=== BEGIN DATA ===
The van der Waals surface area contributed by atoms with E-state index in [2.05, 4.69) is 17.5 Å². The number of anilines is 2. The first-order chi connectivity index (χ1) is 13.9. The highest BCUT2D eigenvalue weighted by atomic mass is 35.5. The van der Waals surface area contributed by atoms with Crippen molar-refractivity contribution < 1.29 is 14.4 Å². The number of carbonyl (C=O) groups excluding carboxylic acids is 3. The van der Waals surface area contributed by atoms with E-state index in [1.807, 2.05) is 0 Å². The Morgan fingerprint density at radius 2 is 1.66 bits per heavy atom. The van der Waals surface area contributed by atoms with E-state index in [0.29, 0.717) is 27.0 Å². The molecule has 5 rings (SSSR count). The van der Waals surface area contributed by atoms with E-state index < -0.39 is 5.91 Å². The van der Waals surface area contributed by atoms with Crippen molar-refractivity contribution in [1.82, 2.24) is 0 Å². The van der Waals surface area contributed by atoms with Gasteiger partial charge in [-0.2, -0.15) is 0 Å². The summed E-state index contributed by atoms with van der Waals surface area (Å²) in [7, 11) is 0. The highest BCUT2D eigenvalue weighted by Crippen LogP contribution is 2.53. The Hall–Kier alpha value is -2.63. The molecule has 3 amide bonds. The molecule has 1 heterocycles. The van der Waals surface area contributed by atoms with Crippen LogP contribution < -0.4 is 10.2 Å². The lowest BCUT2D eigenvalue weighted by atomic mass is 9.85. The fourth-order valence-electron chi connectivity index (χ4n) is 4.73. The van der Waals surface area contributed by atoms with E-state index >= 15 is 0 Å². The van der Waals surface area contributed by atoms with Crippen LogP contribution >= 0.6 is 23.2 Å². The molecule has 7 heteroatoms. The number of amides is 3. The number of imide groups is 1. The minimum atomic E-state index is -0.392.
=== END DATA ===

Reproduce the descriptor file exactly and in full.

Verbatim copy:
The van der Waals surface area contributed by atoms with E-state index in [2.05, 4.69) is 17.5 Å². The number of anilines is 2. The first-order chi connectivity index (χ1) is 13.9. The highest BCUT2D eigenvalue weighted by atomic mass is 35.5. The van der Waals surface area contributed by atoms with Crippen molar-refractivity contribution < 1.29 is 14.4 Å². The number of carbonyl (C=O) groups excluding carboxylic acids is 3. The van der Waals surface area contributed by atoms with E-state index in [1.807, 2.05) is 0 Å². The Morgan fingerprint density at radius 2 is 1.66 bits per heavy atom. The van der Waals surface area contributed by atoms with E-state index in [0.29, 0.717) is 27.0 Å². The molecule has 5 rings (SSSR count). The van der Waals surface area contributed by atoms with E-state index < -0.39 is 5.91 Å². The van der Waals surface area contributed by atoms with Crippen molar-refractivity contribution in [1.82, 2.24) is 0 Å². The van der Waals surface area contributed by atoms with Gasteiger partial charge in [-0.2, -0.15) is 0 Å². The summed E-state index contributed by atoms with van der Waals surface area (Å²) in [7, 11) is 0. The highest BCUT2D eigenvalue weighted by Crippen LogP contribution is 2.53. The Hall–Kier alpha value is -2.63. The molecule has 3 amide bonds. The molecule has 1 heterocycles. The van der Waals surface area contributed by atoms with Crippen LogP contribution < -0.4 is 10.2 Å². The lowest BCUT2D eigenvalue weighted by atomic mass is 9.85. The fourth-order valence-electron chi connectivity index (χ4n) is 4.73. The van der Waals surface area contributed by atoms with E-state index >= 15 is 0 Å². The van der Waals surface area contributed by atoms with Crippen LogP contribution >= 0.6 is 23.2 Å². The molecule has 7 heteroatoms. The number of amides is 3. The number of imide groups is 1. The minimum atomic E-state index is -0.392.